One of the dishes that I craved for when I moved to Singapore many years ago is this dish called Tau Yew Bak (Braised Pork Belly in Soy Sauce). My mother used to cook this dish at home quite often so it is a dish that is very close to my heart.
Translated literally, Tau Yew Bak means soy sauce meat in the Hokkien dialect. I cook this regularly at home and I love how easy and simple it is to make. It is comfort food for me since my childhood days. This is a dish that many Chinese have grown up eating it too.
Even though I feature pork in many of my recipes, can you believe that a few years ago, I abstained from eating pork? I had this idea after watching the movie Babe. However, my determination was short-lived. My hubby does not eat chicken so I could only cook pork and seafood dishes for him. Whenever pork was a main dish, I had to cook something else for myself. After awhile, it became tiresome and eventually I resumed eating pork. I’m sorry babe but you do taste delicious.
Most families have their own version of tau yew bak. Besides the pork belly, soy sauce and garlic are also essential ingredients in this stew. Sometimes, I’ll add hard boiled eggs, tao pok (fried tofu puffs), tau kwa (firm tofu) and dried shiitake mushrooms.
For the soy sauce used in this recipe, I used Kwong Cheong Thye brand. It is fragrant and tasty without being overly salty. I use it in almost everything – dipping, marinating, stir-fries, braising, etc. As for the dark soy sauce, it is just a thicker version of the light soy sauce. Don’t use too much of it as it will cause the gravy to turn very dark and salty.
Here are step-by-step photos to make this simple yet delicious Chinese comfort food:
Scald pork belly briefly in boiling water before cutting them up into your desired bite-sized pieces. Cut the meat into slightly larger pieces as they will shrink during cooking. Scalding removes excess blood and scum and makes it easier to slice.
Add pork belly and fry on both sides.
Next, add the sauce ingredients and mix well to coat the pork.
Pour in enough water to slightly cover all ingredients. Bring to a boil then simmer on low heat with the lid on until meat is very tender.
If you wish to include additional ingredients such as hard boiled eggs, tofu and tau pok (fried tofu puffs), add them in the last half hour of cooking. Other optional ingredient such as dried shiitake mushrooms may be added earlier.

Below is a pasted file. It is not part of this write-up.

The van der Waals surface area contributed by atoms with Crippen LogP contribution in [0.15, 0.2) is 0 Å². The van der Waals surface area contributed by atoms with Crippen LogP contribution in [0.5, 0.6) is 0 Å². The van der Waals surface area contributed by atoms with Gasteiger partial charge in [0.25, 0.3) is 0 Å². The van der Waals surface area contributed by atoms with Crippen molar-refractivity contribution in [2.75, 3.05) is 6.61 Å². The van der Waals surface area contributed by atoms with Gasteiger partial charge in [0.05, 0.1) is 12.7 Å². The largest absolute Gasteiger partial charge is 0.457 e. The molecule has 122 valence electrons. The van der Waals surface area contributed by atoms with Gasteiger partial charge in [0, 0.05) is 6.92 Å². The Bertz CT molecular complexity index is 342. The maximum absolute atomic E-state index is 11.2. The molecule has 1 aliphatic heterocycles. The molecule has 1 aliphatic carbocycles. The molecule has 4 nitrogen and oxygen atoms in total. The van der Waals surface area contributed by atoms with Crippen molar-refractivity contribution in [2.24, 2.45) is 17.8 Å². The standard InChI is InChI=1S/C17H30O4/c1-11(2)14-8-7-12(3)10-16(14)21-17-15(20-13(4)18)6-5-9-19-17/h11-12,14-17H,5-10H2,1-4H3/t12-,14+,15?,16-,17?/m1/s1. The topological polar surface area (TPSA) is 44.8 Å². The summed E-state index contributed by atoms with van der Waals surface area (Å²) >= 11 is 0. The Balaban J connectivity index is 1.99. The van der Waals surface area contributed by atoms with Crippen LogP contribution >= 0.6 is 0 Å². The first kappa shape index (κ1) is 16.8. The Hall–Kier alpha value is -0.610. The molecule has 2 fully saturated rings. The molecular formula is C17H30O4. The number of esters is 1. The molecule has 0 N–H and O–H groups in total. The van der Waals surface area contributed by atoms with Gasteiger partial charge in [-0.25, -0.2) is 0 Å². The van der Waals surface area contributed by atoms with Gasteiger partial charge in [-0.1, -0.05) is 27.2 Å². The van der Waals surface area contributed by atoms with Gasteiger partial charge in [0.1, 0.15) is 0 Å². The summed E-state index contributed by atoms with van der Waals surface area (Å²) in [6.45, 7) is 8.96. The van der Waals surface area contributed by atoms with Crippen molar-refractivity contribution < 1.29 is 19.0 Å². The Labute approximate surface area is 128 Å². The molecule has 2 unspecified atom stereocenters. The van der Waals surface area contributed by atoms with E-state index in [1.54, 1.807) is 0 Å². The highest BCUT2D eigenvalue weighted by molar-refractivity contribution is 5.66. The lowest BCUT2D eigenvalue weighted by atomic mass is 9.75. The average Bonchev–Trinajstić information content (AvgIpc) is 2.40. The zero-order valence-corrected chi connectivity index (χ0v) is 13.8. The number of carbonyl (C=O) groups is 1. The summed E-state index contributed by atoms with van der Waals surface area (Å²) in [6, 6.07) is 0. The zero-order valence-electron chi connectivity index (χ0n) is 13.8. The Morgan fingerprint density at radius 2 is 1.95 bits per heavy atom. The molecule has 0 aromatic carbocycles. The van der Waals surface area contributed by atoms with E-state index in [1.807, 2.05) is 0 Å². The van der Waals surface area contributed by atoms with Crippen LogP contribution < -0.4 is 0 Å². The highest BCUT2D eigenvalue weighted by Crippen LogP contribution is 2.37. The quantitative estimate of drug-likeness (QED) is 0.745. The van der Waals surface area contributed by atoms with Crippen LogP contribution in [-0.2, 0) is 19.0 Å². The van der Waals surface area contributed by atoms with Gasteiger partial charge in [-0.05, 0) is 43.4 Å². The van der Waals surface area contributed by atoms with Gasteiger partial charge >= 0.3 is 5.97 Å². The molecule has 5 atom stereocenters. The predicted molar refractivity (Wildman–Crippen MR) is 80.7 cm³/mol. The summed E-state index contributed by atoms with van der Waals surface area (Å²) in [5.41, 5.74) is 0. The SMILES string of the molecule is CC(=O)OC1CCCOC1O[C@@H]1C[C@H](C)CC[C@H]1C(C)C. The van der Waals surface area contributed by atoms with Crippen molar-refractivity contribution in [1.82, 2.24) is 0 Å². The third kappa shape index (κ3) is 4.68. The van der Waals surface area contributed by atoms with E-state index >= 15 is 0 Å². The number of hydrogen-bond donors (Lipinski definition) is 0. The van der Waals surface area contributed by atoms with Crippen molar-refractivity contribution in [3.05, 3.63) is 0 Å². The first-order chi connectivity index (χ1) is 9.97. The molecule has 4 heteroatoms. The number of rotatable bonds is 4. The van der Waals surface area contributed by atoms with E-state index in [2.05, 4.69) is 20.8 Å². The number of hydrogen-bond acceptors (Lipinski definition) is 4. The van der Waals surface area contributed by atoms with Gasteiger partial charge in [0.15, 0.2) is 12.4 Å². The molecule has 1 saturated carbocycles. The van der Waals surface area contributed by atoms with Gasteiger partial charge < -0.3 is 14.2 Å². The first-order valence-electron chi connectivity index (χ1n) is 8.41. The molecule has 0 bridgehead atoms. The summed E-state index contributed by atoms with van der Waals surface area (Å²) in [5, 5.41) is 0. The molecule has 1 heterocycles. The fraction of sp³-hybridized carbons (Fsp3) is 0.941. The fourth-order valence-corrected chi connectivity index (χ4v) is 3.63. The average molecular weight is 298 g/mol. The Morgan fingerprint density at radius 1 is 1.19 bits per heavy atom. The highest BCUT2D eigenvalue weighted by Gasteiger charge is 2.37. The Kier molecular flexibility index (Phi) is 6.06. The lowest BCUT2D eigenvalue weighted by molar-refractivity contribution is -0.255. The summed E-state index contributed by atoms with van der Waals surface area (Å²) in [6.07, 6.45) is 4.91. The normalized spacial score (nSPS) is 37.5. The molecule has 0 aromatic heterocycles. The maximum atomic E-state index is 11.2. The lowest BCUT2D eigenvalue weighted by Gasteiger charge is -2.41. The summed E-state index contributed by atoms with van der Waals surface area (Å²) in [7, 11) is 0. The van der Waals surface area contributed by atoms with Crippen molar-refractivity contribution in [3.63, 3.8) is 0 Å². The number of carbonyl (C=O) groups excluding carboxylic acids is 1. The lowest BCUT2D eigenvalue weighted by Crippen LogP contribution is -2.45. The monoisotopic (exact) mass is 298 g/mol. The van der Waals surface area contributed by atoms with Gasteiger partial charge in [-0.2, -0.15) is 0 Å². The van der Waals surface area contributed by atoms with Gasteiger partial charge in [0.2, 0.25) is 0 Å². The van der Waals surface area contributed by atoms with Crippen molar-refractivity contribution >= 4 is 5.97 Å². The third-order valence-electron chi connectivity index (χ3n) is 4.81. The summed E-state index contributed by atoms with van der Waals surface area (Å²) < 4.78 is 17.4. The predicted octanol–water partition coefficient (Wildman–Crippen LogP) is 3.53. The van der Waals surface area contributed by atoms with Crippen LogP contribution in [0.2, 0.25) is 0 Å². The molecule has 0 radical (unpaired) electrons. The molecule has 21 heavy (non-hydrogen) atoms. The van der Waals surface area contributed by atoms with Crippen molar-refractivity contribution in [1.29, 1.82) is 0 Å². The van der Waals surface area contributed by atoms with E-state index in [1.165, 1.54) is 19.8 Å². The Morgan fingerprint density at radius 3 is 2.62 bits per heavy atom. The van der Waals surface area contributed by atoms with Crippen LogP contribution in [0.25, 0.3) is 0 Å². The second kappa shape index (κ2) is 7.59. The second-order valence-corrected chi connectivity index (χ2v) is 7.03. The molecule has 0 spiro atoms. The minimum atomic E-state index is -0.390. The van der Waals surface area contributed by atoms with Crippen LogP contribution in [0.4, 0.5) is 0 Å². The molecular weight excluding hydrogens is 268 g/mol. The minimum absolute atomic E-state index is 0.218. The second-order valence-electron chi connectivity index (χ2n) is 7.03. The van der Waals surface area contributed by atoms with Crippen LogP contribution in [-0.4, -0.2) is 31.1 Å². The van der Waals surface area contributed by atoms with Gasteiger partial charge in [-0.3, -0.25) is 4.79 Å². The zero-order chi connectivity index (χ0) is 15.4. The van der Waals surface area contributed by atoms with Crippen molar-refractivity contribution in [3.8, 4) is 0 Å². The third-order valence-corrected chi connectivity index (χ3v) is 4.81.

If necessary, add a little water to prevent the stew from drying up. Taste the stew and adjust to your preference. Use more light soy sauce for saltiness and dark soy sauce for color.
The longer it is simmered, the thicker the gravy. If you prefer to have more gravy, turn off the heat when the meat has softened enough. Otherwise, you can simmer on very low heat till the gravy has reduced to a glaze like consistency.
- Don’t prolong the cooking time. Turn off the heat once the pork is sufficiently tender. Overcooking will toughen the meat, shrink it considerably resulting in less juicy meat.
This dish is best enjoyed with plain steamed rice and some sambal belacan (a spicy condiment made with pounded red chilies and shrimp paste spiked with some lime juice). Thanks for reading and happy cooking!
- 500 gm pork belly
- 1 star anise
- 1 cinnamon stick
- 2 cloves
- 5 cloves garlic - lightly smashed with skin on
- 4 hard boiled eggs- optional
- 10 pieces of tao pok (fried tofu puffs) - optional
- 1 tbsp cooking oil
- Water - about 2 cups or just enough to cover all the ingredients
- For sauce
- 2 tbsp dark soy sauce
- 50 ml light soy sauce
- 5 cubes of rock sugar (or to taste)
- Scald pork belly briefly in boiling water. Remove and cut into bite-sized pieces. Set aside.
- Heat oil in a pot. Add cinnamon stick, star anise, cloves and garlic and stir fry till fragrant.
- Add pork slices and fry on both sides. Then add light soy sauce, dark soy sauce and sugar. Stir well to coat the pork slices.
- Add water till it is just enough to cover all the ingredients. Bring to a boil. Reduce heat to the lowest setting and simmer for about 1.5 hours or until meat is tender to your liking.
- If adding hard boiled eggs and tao pok, add them in the last half hour of cooking. Taste the stew and adjust with more water or light soy sauce if necessary Once the meat is soft, turn off the heat. Serve with rice and sambal belacan.